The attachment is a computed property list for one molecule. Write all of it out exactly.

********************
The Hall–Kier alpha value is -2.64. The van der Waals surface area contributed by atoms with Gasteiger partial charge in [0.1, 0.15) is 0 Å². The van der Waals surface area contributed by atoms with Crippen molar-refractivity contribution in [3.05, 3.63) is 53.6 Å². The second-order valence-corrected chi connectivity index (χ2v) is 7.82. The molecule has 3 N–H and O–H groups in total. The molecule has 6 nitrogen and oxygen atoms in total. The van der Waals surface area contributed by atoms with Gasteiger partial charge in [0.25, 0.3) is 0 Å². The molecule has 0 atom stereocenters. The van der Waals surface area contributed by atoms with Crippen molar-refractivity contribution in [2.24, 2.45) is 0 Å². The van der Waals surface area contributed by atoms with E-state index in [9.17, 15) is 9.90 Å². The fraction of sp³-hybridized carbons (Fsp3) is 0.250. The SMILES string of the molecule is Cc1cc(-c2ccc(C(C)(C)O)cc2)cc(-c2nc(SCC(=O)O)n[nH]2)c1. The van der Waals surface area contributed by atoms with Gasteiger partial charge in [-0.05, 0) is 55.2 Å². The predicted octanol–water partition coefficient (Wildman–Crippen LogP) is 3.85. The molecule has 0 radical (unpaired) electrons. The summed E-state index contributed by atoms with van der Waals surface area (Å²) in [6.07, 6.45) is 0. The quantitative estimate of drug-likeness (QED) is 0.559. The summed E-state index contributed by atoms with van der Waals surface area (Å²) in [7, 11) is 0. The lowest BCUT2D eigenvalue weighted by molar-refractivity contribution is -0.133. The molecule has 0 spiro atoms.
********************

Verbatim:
The Hall–Kier alpha value is -2.64. The van der Waals surface area contributed by atoms with Gasteiger partial charge in [0.1, 0.15) is 0 Å². The van der Waals surface area contributed by atoms with Crippen molar-refractivity contribution in [3.05, 3.63) is 53.6 Å². The second-order valence-corrected chi connectivity index (χ2v) is 7.82. The molecule has 3 N–H and O–H groups in total. The molecule has 6 nitrogen and oxygen atoms in total. The van der Waals surface area contributed by atoms with Gasteiger partial charge in [0.25, 0.3) is 0 Å². The molecule has 0 atom stereocenters. The van der Waals surface area contributed by atoms with Crippen molar-refractivity contribution in [2.24, 2.45) is 0 Å². The van der Waals surface area contributed by atoms with E-state index in [9.17, 15) is 9.90 Å². The fraction of sp³-hybridized carbons (Fsp3) is 0.250. The SMILES string of the molecule is Cc1cc(-c2ccc(C(C)(C)O)cc2)cc(-c2nc(SCC(=O)O)n[nH]2)c1. The van der Waals surface area contributed by atoms with Gasteiger partial charge in [-0.05, 0) is 55.2 Å². The predicted octanol–water partition coefficient (Wildman–Crippen LogP) is 3.85. The molecule has 0 radical (unpaired) electrons. The summed E-state index contributed by atoms with van der Waals surface area (Å²) in [6.07, 6.45) is 0. The quantitative estimate of drug-likeness (QED) is 0.559. The summed E-state index contributed by atoms with van der Waals surface area (Å²) in [7, 11) is 0. The lowest BCUT2D eigenvalue weighted by molar-refractivity contribution is -0.133. The molecule has 0 spiro atoms.